Main Image: The Skylon was a futuristic-looking, slender, vertical, cigar-shaped steel tensegrity structure located by the Thames in London, that gave the illusion of 'floating' above the ground, built in 1951 for the Festival of Britain. I think it would still look very contemporary today.
Inset Image: Exhibition Dome.
Main Image: Two views of The Skylon.
Applied Image: 1950's Galvanised Dustbin, Milk Churn, Watering Can and Pipe work.
I use utilitarian 1950's style galvanised steel for my sculpture spiritum, which is juxtaposed nicely with the ' steel tensegrity structure in this image of the Skylon.
Here is a Google Earth view of St Johns Church, and some further images of the maquette for my sculpture 'Spiritum' The pieces you see here are constructed from plastic plumbers pipe. The finished work will be made in galvanised steel, which was very kindly sponsored by i-sells.co.uk ducting and ventilation suppliers. It will stand approx 3.5 metres high.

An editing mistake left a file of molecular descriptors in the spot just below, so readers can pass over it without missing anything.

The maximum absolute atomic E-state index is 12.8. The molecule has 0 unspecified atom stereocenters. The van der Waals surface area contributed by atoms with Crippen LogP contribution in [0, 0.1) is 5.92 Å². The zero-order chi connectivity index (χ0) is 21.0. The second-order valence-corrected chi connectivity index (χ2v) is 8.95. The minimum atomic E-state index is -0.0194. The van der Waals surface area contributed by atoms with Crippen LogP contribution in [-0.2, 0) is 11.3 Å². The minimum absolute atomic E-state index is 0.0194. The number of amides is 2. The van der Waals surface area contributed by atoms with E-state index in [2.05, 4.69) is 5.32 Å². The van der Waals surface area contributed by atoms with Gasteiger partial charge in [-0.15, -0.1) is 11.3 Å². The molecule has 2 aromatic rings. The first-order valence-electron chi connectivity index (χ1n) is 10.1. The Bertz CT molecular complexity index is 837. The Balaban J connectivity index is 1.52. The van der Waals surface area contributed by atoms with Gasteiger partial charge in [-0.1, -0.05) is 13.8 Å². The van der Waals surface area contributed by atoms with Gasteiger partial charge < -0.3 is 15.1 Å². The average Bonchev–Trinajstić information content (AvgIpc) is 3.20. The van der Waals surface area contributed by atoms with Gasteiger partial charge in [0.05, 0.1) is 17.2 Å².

Main Image: Galvanised ducting, pre-build.
Inset Image: 'Spiritum' Maquette.
My sculpture 'Spiritum' could be seen as part of a complex mechanism or organism pushing its way through to the surface of the earth, struggling to break free, seeking out the air. The steel ducts like tangled aerial roots disappear back into the ground re-emerging elsewhere, suggestive of a vast subterranean network, the lungs of the planet perhaps. My choice of galvanised steel is influenced by the direction of my current practice, using sustainable and recyclable materials, and the utilitarian design style of the 1950's.
This sculpture was very kindly sponsored by i-sells.co.uk ducting and ventilation suppliers.